Disclaimer: I’m well aware of what people say and that these handlers were a thing of the 90’s. I don’t care.

So, let’s take this a couple steps further to complete this approach.

First, I should probably talk a bit more about the organization of js code within an application. This is a topic in and of itself, but in short, I highly recommend setting up “Models”, if you will. Take for example the following:

var Model = Model || {};Model.User = Model.User || {};//yes, I like underscore.js_.extend(Model.User, {    add: function() {        //do stuff    }};

This is just a simple example, but hopefully you get the idea. Think of it a bit like PHP’s PSR-0 for js ☺

The benefits of this approach are pretty far reaching and this is deserving of an article in and of itself, but a requirement for the proper implementation of the suggested approach. So taking that with us, we now have something like this:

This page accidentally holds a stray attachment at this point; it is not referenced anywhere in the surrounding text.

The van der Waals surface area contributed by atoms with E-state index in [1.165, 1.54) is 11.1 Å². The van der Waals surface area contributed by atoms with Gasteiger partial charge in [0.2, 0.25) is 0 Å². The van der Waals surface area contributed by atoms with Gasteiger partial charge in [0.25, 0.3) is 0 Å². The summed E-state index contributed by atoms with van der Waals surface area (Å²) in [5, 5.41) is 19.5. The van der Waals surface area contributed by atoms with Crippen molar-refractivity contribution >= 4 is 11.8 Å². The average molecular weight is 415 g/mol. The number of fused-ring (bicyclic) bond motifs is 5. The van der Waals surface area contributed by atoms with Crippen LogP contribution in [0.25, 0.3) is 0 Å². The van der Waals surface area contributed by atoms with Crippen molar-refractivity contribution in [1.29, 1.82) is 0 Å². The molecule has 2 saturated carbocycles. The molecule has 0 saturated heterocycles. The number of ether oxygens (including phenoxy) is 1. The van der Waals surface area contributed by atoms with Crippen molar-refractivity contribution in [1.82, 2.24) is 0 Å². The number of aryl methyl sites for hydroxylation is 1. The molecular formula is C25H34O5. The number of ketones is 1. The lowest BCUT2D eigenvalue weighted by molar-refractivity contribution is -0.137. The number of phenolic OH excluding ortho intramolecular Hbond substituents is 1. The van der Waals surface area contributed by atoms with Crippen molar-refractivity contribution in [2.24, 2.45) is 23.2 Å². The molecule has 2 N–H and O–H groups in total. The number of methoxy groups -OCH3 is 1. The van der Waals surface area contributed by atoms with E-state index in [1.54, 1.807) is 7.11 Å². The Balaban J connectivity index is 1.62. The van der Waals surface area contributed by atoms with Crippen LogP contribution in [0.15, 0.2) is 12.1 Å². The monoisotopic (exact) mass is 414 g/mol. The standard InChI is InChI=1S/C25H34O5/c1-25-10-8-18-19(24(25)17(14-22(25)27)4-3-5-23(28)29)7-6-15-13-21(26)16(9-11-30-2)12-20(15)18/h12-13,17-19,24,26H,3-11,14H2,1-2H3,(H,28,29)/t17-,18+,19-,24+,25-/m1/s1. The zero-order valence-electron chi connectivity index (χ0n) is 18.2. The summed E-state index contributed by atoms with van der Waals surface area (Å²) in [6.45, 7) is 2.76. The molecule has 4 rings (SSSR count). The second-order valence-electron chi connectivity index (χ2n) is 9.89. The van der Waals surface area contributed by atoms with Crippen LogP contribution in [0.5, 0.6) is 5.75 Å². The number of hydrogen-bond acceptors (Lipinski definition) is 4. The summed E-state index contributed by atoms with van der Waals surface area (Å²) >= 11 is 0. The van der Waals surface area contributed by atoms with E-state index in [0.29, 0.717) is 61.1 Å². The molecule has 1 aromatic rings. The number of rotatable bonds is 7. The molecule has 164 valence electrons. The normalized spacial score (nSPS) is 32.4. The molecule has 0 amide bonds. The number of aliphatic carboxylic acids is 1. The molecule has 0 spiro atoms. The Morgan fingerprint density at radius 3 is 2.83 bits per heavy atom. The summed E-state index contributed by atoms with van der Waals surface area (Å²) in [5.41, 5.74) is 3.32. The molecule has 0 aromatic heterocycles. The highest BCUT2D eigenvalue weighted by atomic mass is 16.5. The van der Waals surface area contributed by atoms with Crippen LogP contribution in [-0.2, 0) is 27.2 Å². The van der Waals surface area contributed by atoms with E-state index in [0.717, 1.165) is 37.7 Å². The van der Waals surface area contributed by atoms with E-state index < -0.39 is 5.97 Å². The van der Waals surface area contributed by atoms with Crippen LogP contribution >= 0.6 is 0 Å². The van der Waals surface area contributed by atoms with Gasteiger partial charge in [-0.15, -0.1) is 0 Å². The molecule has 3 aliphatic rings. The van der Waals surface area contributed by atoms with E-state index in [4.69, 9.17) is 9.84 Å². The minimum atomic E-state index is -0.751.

<a onclick=”Model.User.add()”>Add New User</a>

Now, I don’t know about you, but to me, this is pretty awesome. It’s clean and direct, nothing else in the way. I can also pass in arguments as needed which are almost always available within the DOM for actions like “remove”, “edit”, etc.

This is also not only limited to onclick, onsubmit is another great one, but you could use any event handler needed. For something with custom/unusual handlers I’d probably still resort to registering them within the js files.

So, the benefits:

• No longer the need to store as many data attr’s for ids and other variables that need to be passed to a function when the event is fired. These are simply added to the function call as arguments.

• Delegation is no longer a requirement, dynamically added DOM nodes would simply have their event handlers included when inserted.

• You can keep your js code much cleaner without the need for a large portion of event hander registrations.

• Garbage collection with delegation for dynamically added nodes isn’t a concern since when the node is removed from the DOM, the event handler is as well.

• No longer do you have to search around when debugging an UI for what is “firing” on a handler. It will be plain as day and you will know where to go to edit/view the code.